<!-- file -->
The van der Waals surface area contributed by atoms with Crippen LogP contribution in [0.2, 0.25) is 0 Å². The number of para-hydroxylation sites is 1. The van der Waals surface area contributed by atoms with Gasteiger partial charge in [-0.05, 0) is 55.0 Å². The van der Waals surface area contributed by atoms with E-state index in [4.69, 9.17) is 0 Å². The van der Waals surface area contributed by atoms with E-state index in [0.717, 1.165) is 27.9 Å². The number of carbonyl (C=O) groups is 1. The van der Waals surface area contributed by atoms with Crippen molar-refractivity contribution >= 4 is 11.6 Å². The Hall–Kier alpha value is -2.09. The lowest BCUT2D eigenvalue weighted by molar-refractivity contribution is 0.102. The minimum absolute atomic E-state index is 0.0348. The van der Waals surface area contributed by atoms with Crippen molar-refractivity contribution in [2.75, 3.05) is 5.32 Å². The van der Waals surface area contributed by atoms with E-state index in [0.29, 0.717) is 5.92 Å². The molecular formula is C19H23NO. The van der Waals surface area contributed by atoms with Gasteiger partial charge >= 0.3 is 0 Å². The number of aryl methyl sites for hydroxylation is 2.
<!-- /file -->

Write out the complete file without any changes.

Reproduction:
The van der Waals surface area contributed by atoms with Crippen LogP contribution in [0.2, 0.25) is 0 Å². The number of para-hydroxylation sites is 1. The van der Waals surface area contributed by atoms with Gasteiger partial charge in [-0.05, 0) is 55.0 Å². The van der Waals surface area contributed by atoms with E-state index in [4.69, 9.17) is 0 Å². The van der Waals surface area contributed by atoms with E-state index in [0.717, 1.165) is 27.9 Å². The number of carbonyl (C=O) groups is 1. The van der Waals surface area contributed by atoms with Crippen molar-refractivity contribution >= 4 is 11.6 Å². The Hall–Kier alpha value is -2.09. The lowest BCUT2D eigenvalue weighted by molar-refractivity contribution is 0.102. The minimum absolute atomic E-state index is 0.0348. The van der Waals surface area contributed by atoms with Crippen molar-refractivity contribution in [2.75, 3.05) is 5.32 Å². The van der Waals surface area contributed by atoms with E-state index in [0.29, 0.717) is 5.92 Å². The molecular formula is C19H23NO. The van der Waals surface area contributed by atoms with Gasteiger partial charge >= 0.3 is 0 Å². The number of aryl methyl sites for hydroxylation is 2.